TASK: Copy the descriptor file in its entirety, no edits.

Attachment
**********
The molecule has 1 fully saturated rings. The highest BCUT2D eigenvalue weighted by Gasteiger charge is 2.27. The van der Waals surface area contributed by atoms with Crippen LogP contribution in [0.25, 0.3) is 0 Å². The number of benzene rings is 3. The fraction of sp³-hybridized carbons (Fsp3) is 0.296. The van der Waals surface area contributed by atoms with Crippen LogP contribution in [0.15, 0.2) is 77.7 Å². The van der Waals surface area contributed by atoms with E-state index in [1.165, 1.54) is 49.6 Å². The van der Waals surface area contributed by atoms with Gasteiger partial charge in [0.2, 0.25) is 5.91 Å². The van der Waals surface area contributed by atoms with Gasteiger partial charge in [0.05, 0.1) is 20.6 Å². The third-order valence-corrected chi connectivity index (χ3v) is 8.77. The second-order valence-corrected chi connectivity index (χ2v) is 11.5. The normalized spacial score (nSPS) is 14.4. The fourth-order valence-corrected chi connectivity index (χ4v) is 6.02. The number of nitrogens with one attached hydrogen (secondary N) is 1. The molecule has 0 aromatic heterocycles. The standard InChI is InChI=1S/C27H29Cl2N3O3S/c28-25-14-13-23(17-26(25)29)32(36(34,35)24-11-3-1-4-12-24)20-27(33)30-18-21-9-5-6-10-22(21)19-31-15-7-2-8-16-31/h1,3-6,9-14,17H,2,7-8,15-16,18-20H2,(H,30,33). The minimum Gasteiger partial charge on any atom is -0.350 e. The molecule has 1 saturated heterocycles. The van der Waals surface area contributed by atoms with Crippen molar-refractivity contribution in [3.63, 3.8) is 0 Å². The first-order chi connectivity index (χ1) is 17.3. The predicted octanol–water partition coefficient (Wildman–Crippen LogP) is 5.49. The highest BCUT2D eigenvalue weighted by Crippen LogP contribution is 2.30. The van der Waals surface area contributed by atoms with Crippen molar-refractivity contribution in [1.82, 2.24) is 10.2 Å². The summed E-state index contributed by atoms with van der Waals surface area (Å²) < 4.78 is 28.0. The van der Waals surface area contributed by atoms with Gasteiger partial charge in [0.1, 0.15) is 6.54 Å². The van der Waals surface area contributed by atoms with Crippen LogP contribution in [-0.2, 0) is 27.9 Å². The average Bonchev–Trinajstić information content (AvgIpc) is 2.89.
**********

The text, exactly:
The molecule has 1 fully saturated rings. The highest BCUT2D eigenvalue weighted by Gasteiger charge is 2.27. The van der Waals surface area contributed by atoms with Crippen LogP contribution in [0.25, 0.3) is 0 Å². The number of benzene rings is 3. The fraction of sp³-hybridized carbons (Fsp3) is 0.296. The van der Waals surface area contributed by atoms with Crippen LogP contribution in [0.15, 0.2) is 77.7 Å². The van der Waals surface area contributed by atoms with E-state index in [1.165, 1.54) is 49.6 Å². The van der Waals surface area contributed by atoms with Gasteiger partial charge in [0.2, 0.25) is 5.91 Å². The van der Waals surface area contributed by atoms with Gasteiger partial charge in [0.05, 0.1) is 20.6 Å². The third-order valence-corrected chi connectivity index (χ3v) is 8.77. The second-order valence-corrected chi connectivity index (χ2v) is 11.5. The normalized spacial score (nSPS) is 14.4. The fourth-order valence-corrected chi connectivity index (χ4v) is 6.02. The number of nitrogens with one attached hydrogen (secondary N) is 1. The molecule has 0 aromatic heterocycles. The standard InChI is InChI=1S/C27H29Cl2N3O3S/c28-25-14-13-23(17-26(25)29)32(36(34,35)24-11-3-1-4-12-24)20-27(33)30-18-21-9-5-6-10-22(21)19-31-15-7-2-8-16-31/h1,3-6,9-14,17H,2,7-8,15-16,18-20H2,(H,30,33). The minimum Gasteiger partial charge on any atom is -0.350 e. The molecule has 1 saturated heterocycles. The van der Waals surface area contributed by atoms with Crippen molar-refractivity contribution in [3.63, 3.8) is 0 Å². The first-order chi connectivity index (χ1) is 17.3. The predicted octanol–water partition coefficient (Wildman–Crippen LogP) is 5.49. The highest BCUT2D eigenvalue weighted by Crippen LogP contribution is 2.30. The van der Waals surface area contributed by atoms with Crippen molar-refractivity contribution in [1.82, 2.24) is 10.2 Å². The summed E-state index contributed by atoms with van der Waals surface area (Å²) < 4.78 is 28.0. The van der Waals surface area contributed by atoms with Gasteiger partial charge in [0.1, 0.15) is 6.54 Å². The van der Waals surface area contributed by atoms with Crippen LogP contribution in [-0.2, 0) is 27.9 Å². The average Bonchev–Trinajstić information content (AvgIpc) is 2.89.